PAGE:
This might be due to awards-show fatigue, caused by the fact that every decision is covered with the breathlessness of a papal conclave, in which we’re waiting for the fumata bianca to emit from Kanye West’s ears. It may be due to the AMAs’ model, where fan voting via Facebook and Twitter delegitimizes the idea that the show is anything more than a popularity contest. But it could be due to something else: a shift in music-consumption mechanisms that is blurring the once-sacred lines of genre division in favor of a more fluid ecosystem. Migos is a pop/rock group now. So what?
As a means of connecting discrete cultural texts and finding their sameness, genre is a sacred cow of sorting mechanisms. It traces its roots as far back as classical Greece, where Plato’s Republic contains an argument from Socrates that it might not be possible for the same person to write or act in both comedy and tragedy, the twin genres of the day. Genre also served as a means of codifying high/low binaries, where symphonic and classical music were “art” made for the bourgeois (or “boujee”) while popular music was a lower, more debased form fit for mass consumption. The Grammys, for instance, started as a way of asserting the musical significance and excellence of acts like Frank Sinatra and Henry Mancini above the menace of pop and rock music like Elvis Presley.
But it’s always been slippery: Is Adele pop, soul, R&B, or some combination thereof? Why was Beyoncé’s 2017 country Grammy submission denied and her rock nomination for the Jack White collaboration “Don’t Hurt Yourself” affirmed? How is it that the Carpenters, Bon Jovi, Ace of Base, Hootie & the Blowfish, Spice Girls, ’NSync, Outkast, One Direction, and now Migos could all win the same pop/rock award? Maybe the AMAs really are just a popularity contest. Or maybe instead they’re an index of the shifting signifier of pop/rock and Migos really does have its finger on the Culture after all.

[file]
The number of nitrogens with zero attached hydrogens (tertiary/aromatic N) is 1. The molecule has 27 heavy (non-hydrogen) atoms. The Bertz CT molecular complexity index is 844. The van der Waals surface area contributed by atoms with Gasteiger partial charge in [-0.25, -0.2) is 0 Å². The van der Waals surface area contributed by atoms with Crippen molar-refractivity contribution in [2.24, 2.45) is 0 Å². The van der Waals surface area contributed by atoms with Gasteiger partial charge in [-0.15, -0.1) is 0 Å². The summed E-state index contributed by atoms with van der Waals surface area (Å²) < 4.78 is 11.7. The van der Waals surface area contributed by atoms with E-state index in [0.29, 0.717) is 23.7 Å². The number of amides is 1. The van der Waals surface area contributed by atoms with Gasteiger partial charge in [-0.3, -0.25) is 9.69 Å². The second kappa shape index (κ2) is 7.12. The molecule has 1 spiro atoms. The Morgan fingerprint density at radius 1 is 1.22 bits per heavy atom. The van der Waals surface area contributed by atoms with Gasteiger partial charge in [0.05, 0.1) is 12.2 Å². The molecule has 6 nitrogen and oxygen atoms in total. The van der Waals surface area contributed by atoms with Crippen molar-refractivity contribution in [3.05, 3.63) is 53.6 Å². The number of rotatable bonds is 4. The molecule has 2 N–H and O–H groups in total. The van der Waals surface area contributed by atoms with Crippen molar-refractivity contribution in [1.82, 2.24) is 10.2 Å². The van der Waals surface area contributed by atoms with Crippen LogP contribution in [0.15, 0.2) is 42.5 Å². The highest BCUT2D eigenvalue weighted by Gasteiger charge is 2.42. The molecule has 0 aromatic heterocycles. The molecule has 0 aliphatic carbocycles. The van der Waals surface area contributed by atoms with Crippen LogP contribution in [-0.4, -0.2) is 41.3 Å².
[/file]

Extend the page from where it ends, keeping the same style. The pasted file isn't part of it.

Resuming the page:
In terms of consumption, genre long functioned in a quotidian sense as a cataloging structure for retail stores of yore: If you liked Migos, you were likely to find the group’s jewel cases sorted neatly between Method Man and Mos Def. Genre effectively functioned as free advertising; it assumed that if fans liked one musical group, they’d be likely to want to hear more things similar to it. But with the decline of the record store and the rise of streaming and digital platforms (which were responsible for 75 percent of total U.S. music-sales revenue in 2017), these rigid boundaries are falling away.
Apple Music, one of the industry’s three major streaming services alongside Spotify and Jay-Z’s Tidal, boasts the availability of more than 40 million songs at any given time, many of which are thoughtfully sorted for listeners into curated playlists based around moods or spaces rather than strict genre convention. “Songs to Sing in the Car” on Spotify, for instance, has previously filed Lauryn Hill’s hip-hop standard “Doo Wop (That Thing)” between the classic rocker Tom Petty’s “American Girl” and Ryan Adams’s meditative “Come Pick Me Up.” Other playlists on the service capture the soundscape of “Your Favorite Coffeehouse” or curate a hodgepodge of “Today’s Top Hits.” Genre still exists, but it no longer divides culture, cleaves fandoms, or crystallizes identity in ways it once did. The listening public now consumes music omnivorously and ravenously at the digital buffet.
More Info: theatlantic.com